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India's Communists and the Nuclear Deal

Posted by: Manjeet Krpalani on November 16, 2007

The US-India civilian nuclear deal seems to be on again, thanks to a temporary reprieve from India’s Communist Party’s usual obstreperous stalling. The Communists are preoccupied with the events in Bengal, the state they rule with a majority, and with impunity. But their dual policy of obstructing American investments for India while encouraging them in Bengal, has caught them out at home.

About time.

In Nandigram, a fertile part of Bengal where land was acquired for an industrial SEZ, villagers have been agitating for a fairer deal. This week, Communist party thugs roared into Nandigram on motorcycles, burnt down the homes of local leaders and villagers, and blocked off the area, Taliban-style. Thousands of villagers fled their homes, some were killed. The police were told not to interfere, and they didn’t. It broke the myth of the Communists being ‘pro-people’ while all others in India are not.

India went ballistic, the opposition attacked the Communists for their double standards and thuggish behaviour. And in New Delhi, some one has quietly played a strategic game of chess, keeping their white knight one step ahead of the Communists on the chessboard. On November 16, the ruling coalition is to decide on whether India will go ahead with its negotiations with the International Atomic Energy Agency, on the agreement for safeguards, a key step towards operationalising the nuclear deal.

With the Communists on the backfoot, this small step towards progress is likely to happen, and most Indians are hoping that Prime Minister Manmohan Singh will press his advantage. With India’s economy growing at 9% annually, energy is a crucial need. So is India’s new strategic relationship with the United States, which the Communists oppose, on principle, preferring a closer relationship with China – a country which humiliated India in a border war in 1962, and for which Indians have deep distrust.

With or without the civilian nuclear deal, however, the US-India relationship is developing in a robust manner. “Everything else is going quite smoothly, nothing else is impacted by this,” said Shyam Saran, recently India’s top foreign service officer and chief negotiator on the US India nuclear deal.

On the military side, there have been 11 joint exercises (naval, airforce, guerilla) since 2003, and joint patrols of the Indian Ocean. There have also been defence purchases – most prominently a $12 billion order from India from the US for multi-role combat aircraft. India wants to modernize its military, and diversify from the Russian dominance of equipment. Intelligence-sharing on counter-terrorism is established procedure now.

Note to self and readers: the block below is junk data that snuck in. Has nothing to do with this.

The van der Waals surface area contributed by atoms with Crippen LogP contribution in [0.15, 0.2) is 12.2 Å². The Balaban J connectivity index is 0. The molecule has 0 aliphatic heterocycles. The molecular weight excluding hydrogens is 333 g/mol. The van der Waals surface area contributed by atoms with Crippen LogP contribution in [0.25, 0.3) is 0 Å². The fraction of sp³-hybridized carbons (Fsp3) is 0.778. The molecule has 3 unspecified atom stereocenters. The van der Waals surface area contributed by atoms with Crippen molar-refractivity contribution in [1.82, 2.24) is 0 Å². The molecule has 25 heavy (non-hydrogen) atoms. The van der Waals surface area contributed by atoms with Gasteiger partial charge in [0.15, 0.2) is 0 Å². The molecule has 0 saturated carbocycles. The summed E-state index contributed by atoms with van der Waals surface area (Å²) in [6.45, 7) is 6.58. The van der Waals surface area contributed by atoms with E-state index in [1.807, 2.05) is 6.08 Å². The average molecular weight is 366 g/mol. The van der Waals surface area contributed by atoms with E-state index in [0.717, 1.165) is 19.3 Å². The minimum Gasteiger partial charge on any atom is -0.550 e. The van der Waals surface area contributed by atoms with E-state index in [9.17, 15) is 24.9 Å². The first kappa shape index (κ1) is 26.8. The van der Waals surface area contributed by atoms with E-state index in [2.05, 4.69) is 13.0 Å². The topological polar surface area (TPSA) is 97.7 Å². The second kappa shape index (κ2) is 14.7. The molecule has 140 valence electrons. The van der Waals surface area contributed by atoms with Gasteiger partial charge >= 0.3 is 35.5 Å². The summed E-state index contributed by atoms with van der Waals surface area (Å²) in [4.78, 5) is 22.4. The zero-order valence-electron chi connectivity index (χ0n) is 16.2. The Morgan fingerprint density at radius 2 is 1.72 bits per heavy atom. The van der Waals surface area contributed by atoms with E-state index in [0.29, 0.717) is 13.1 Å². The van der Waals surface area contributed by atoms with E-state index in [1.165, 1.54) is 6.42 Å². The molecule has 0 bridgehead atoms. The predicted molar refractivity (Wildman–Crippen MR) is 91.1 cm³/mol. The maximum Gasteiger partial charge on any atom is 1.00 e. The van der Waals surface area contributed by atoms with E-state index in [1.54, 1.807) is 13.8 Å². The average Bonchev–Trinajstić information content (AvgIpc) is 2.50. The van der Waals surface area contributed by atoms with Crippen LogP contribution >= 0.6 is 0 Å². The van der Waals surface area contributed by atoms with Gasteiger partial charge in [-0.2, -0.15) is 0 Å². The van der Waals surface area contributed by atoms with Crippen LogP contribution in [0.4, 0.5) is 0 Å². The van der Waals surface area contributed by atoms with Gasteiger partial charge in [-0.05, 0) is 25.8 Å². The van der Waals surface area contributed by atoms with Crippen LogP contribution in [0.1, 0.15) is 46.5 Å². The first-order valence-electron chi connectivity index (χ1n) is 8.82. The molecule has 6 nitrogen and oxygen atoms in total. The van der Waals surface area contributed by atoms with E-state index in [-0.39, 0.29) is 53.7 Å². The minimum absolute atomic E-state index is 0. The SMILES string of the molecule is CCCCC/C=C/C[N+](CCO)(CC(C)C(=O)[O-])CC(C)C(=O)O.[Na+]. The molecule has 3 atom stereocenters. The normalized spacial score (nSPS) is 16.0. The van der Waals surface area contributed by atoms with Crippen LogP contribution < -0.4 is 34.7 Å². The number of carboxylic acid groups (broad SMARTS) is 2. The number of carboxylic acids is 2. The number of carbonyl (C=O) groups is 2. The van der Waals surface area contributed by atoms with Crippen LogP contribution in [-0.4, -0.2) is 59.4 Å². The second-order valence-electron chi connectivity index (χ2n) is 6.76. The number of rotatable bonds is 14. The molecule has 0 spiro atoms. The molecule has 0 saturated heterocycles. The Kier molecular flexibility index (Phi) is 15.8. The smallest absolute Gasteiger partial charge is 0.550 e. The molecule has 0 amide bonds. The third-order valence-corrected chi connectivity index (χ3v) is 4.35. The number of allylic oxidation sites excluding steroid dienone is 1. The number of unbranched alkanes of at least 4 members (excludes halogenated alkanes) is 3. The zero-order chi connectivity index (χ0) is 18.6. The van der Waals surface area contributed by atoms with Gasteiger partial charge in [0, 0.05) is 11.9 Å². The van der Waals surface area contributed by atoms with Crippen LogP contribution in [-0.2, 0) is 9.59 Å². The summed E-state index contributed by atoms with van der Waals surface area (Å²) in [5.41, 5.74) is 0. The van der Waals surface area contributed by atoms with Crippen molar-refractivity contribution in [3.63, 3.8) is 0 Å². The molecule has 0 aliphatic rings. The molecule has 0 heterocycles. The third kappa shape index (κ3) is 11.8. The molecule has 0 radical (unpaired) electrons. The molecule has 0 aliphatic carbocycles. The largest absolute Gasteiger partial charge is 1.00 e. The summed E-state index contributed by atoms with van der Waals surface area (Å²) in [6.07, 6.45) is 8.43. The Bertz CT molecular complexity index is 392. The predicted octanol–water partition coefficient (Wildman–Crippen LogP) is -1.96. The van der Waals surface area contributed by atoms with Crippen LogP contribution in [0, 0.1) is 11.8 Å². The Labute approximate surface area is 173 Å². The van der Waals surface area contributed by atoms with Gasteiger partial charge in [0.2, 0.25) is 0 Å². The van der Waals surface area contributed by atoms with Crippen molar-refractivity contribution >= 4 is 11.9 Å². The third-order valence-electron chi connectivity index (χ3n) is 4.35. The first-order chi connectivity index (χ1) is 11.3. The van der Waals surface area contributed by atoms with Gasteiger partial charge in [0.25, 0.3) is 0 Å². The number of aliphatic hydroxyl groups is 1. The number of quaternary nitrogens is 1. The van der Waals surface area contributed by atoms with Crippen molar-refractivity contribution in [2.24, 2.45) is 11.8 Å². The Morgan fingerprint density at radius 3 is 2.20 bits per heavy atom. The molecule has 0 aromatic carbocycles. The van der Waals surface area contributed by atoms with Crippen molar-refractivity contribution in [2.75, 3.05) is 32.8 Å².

Energy cooperation is on a roll too, with the US department of energy meeting regularly with their Indian counterparts on energy-efficient technologies and an exchange of scientists.

Ditto with the agriculture initiative, a $100 million commitment shared between India and the US on the establishment of, among other things, an Agriculture Knowledge Institute, with joint research aimed at ushering in India’s “Second Green Revolution.”

Trade is the most ambitious of all the US-India cooperation agreements: the aim is to double US-India trade in three years, starting March 2006, to $52 billion by December 2008. This is trade in goods alone, and does not include services, which is likely to expand greatly, given the Indian tech sector’s huge investment in US companies.

The only laggard is education, where yes, it’s the Communists again protesting the entry of US educational institutions in India on grounds of ideology. That there are 76,000 Indian students studying in US universities, and that India has a severe shortage of educational institutions, is clearly not a consideration.

Despite the sturm und drang over the civilian nuclear deal, there have been two major benefits. First, the opposition to the nuclear deal and the recent events at Nandigram have shown clearly that the Communists are out of sync with India’s national mood. Indians want the US strategic relationship, and the villagers of Nandigram want their voices heard, not repressed as they have been under decades of Communist rule. Second, as Teresita Schaeffer of the Centre for Strategic and International Studies in Washington said, the long negotiations over the deal are helping the US and India learn about each others’ democracies and systems.

In the long term, both are desirable outcomes.

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